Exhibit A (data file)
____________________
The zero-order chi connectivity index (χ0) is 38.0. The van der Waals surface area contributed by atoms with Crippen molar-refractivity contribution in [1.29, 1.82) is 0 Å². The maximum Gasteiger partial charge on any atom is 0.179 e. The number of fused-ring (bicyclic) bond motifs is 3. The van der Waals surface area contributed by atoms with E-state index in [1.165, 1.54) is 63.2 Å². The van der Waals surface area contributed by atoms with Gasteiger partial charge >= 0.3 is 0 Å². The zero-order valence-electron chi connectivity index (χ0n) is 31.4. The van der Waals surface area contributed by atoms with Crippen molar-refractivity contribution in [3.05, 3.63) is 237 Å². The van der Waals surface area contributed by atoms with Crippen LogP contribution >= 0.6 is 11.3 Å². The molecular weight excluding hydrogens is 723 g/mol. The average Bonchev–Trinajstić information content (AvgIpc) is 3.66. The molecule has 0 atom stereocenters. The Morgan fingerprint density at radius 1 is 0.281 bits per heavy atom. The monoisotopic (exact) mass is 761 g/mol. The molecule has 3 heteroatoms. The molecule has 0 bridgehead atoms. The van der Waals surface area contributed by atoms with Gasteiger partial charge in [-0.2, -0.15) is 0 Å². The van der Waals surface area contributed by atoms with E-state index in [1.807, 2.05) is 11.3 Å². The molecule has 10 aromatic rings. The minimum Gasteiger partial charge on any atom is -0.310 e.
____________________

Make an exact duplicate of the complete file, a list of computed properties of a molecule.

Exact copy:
The zero-order chi connectivity index (χ0) is 38.0. The van der Waals surface area contributed by atoms with Crippen molar-refractivity contribution in [1.29, 1.82) is 0 Å². The maximum Gasteiger partial charge on any atom is 0.179 e. The number of fused-ring (bicyclic) bond motifs is 3. The van der Waals surface area contributed by atoms with E-state index in [1.165, 1.54) is 63.2 Å². The van der Waals surface area contributed by atoms with Gasteiger partial charge >= 0.3 is 0 Å². The zero-order valence-electron chi connectivity index (χ0n) is 31.4. The van der Waals surface area contributed by atoms with Crippen molar-refractivity contribution in [3.05, 3.63) is 237 Å². The van der Waals surface area contributed by atoms with Crippen LogP contribution >= 0.6 is 11.3 Å². The molecular weight excluding hydrogens is 723 g/mol. The average Bonchev–Trinajstić information content (AvgIpc) is 3.66. The molecule has 0 atom stereocenters. The Morgan fingerprint density at radius 1 is 0.281 bits per heavy atom. The monoisotopic (exact) mass is 761 g/mol. The molecule has 3 heteroatoms. The molecule has 0 bridgehead atoms. The van der Waals surface area contributed by atoms with Gasteiger partial charge in [-0.2, -0.15) is 0 Å². The van der Waals surface area contributed by atoms with E-state index in [1.807, 2.05) is 11.3 Å². The molecule has 10 aromatic rings. The minimum Gasteiger partial charge on any atom is -0.310 e.